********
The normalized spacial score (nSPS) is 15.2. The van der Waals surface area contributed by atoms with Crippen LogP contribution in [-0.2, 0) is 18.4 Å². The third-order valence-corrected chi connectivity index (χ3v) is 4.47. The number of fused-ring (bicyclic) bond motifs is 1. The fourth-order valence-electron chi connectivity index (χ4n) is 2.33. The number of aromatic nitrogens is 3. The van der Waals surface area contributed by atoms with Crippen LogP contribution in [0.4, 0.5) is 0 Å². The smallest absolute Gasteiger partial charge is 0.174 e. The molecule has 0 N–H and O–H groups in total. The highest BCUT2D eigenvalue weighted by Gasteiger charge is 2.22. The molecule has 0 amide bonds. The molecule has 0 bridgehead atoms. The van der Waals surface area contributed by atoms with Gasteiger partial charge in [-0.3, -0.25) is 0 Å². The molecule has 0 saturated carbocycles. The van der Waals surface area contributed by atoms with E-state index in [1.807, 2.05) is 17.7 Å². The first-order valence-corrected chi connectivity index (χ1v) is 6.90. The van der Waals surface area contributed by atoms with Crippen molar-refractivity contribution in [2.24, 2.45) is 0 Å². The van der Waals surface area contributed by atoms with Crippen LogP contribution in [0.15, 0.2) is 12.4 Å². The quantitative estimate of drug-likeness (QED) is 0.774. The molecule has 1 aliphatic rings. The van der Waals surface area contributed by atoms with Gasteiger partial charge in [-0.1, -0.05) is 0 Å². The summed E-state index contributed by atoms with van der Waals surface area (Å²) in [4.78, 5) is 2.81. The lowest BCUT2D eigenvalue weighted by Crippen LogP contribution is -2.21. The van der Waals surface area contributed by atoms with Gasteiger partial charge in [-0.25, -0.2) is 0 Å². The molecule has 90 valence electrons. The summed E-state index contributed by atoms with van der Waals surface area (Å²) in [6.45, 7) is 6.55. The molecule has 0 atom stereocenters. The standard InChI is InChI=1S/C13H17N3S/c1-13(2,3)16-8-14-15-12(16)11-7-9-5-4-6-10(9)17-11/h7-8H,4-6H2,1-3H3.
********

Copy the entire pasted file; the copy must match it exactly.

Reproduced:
The normalized spacial score (nSPS) is 15.2. The van der Waals surface area contributed by atoms with Crippen LogP contribution in [-0.2, 0) is 18.4 Å². The third-order valence-corrected chi connectivity index (χ3v) is 4.47. The number of fused-ring (bicyclic) bond motifs is 1. The fourth-order valence-electron chi connectivity index (χ4n) is 2.33. The number of aromatic nitrogens is 3. The van der Waals surface area contributed by atoms with Crippen LogP contribution in [0.4, 0.5) is 0 Å². The smallest absolute Gasteiger partial charge is 0.174 e. The molecule has 0 N–H and O–H groups in total. The highest BCUT2D eigenvalue weighted by Gasteiger charge is 2.22. The molecule has 0 amide bonds. The molecule has 0 bridgehead atoms. The van der Waals surface area contributed by atoms with Gasteiger partial charge in [-0.3, -0.25) is 0 Å². The molecule has 0 saturated carbocycles. The van der Waals surface area contributed by atoms with E-state index in [1.807, 2.05) is 17.7 Å². The first-order valence-corrected chi connectivity index (χ1v) is 6.90. The van der Waals surface area contributed by atoms with Crippen molar-refractivity contribution in [2.24, 2.45) is 0 Å². The van der Waals surface area contributed by atoms with Crippen LogP contribution in [0.15, 0.2) is 12.4 Å². The quantitative estimate of drug-likeness (QED) is 0.774. The molecule has 1 aliphatic rings. The van der Waals surface area contributed by atoms with Gasteiger partial charge in [-0.1, -0.05) is 0 Å². The summed E-state index contributed by atoms with van der Waals surface area (Å²) in [4.78, 5) is 2.81. The lowest BCUT2D eigenvalue weighted by Crippen LogP contribution is -2.21. The van der Waals surface area contributed by atoms with Gasteiger partial charge in [-0.25, -0.2) is 0 Å². The molecule has 90 valence electrons. The summed E-state index contributed by atoms with van der Waals surface area (Å²) in [6.45, 7) is 6.55. The molecule has 0 atom stereocenters. The standard InChI is InChI=1S/C13H17N3S/c1-13(2,3)16-8-14-15-12(16)11-7-9-5-4-6-10(9)17-11/h7-8H,4-6H2,1-3H3.